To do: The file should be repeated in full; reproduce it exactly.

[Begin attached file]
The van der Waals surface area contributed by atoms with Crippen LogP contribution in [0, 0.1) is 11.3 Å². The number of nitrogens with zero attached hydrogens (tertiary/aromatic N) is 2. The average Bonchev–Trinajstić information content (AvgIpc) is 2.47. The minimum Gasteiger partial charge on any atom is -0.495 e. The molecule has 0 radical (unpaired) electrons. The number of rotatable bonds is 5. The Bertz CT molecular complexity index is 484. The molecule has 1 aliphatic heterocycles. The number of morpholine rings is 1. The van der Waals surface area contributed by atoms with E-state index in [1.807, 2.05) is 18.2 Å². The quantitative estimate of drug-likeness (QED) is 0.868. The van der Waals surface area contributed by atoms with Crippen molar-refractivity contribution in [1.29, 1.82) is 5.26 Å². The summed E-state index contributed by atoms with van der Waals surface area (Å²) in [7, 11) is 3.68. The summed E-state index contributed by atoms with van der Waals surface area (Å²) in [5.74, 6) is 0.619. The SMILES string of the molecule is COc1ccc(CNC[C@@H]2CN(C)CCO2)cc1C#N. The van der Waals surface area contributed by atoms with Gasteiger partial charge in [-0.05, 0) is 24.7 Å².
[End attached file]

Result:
The van der Waals surface area contributed by atoms with Crippen LogP contribution in [0, 0.1) is 11.3 Å². The number of nitrogens with zero attached hydrogens (tertiary/aromatic N) is 2. The average Bonchev–Trinajstić information content (AvgIpc) is 2.47. The minimum Gasteiger partial charge on any atom is -0.495 e. The molecule has 0 radical (unpaired) electrons. The number of rotatable bonds is 5. The Bertz CT molecular complexity index is 484. The molecule has 1 aliphatic heterocycles. The number of morpholine rings is 1. The van der Waals surface area contributed by atoms with E-state index in [1.807, 2.05) is 18.2 Å². The quantitative estimate of drug-likeness (QED) is 0.868. The van der Waals surface area contributed by atoms with Crippen molar-refractivity contribution in [1.29, 1.82) is 5.26 Å². The summed E-state index contributed by atoms with van der Waals surface area (Å²) in [7, 11) is 3.68. The summed E-state index contributed by atoms with van der Waals surface area (Å²) in [5.74, 6) is 0.619. The SMILES string of the molecule is COc1ccc(CNC[C@@H]2CN(C)CCO2)cc1C#N. The van der Waals surface area contributed by atoms with Gasteiger partial charge in [-0.05, 0) is 24.7 Å².